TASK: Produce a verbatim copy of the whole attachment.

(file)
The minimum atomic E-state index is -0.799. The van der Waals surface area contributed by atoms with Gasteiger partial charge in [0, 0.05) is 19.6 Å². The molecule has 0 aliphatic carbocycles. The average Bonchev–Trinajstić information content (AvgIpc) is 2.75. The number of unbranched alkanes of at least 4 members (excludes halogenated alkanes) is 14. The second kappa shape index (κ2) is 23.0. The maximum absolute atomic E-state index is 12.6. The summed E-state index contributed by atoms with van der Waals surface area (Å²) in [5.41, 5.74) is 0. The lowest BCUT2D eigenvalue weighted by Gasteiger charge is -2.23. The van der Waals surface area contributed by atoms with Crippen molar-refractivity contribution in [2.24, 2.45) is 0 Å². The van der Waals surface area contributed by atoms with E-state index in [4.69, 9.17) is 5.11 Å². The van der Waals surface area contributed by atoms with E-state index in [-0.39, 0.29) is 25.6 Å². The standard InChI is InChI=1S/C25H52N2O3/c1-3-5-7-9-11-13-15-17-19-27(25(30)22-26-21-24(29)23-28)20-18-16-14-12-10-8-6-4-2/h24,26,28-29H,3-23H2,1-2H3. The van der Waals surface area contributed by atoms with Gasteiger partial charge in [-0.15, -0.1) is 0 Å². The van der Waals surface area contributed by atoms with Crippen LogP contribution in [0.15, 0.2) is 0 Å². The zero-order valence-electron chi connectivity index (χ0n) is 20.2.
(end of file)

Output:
The minimum atomic E-state index is -0.799. The van der Waals surface area contributed by atoms with Gasteiger partial charge in [0, 0.05) is 19.6 Å². The molecule has 0 aliphatic carbocycles. The average Bonchev–Trinajstić information content (AvgIpc) is 2.75. The number of unbranched alkanes of at least 4 members (excludes halogenated alkanes) is 14. The second kappa shape index (κ2) is 23.0. The maximum absolute atomic E-state index is 12.6. The summed E-state index contributed by atoms with van der Waals surface area (Å²) in [5.41, 5.74) is 0. The lowest BCUT2D eigenvalue weighted by Gasteiger charge is -2.23. The van der Waals surface area contributed by atoms with Crippen molar-refractivity contribution in [2.24, 2.45) is 0 Å². The van der Waals surface area contributed by atoms with E-state index in [4.69, 9.17) is 5.11 Å². The van der Waals surface area contributed by atoms with E-state index in [-0.39, 0.29) is 25.6 Å². The standard InChI is InChI=1S/C25H52N2O3/c1-3-5-7-9-11-13-15-17-19-27(25(30)22-26-21-24(29)23-28)20-18-16-14-12-10-8-6-4-2/h24,26,28-29H,3-23H2,1-2H3. The van der Waals surface area contributed by atoms with Gasteiger partial charge in [-0.15, -0.1) is 0 Å². The van der Waals surface area contributed by atoms with Crippen LogP contribution in [0.15, 0.2) is 0 Å². The zero-order valence-electron chi connectivity index (χ0n) is 20.2.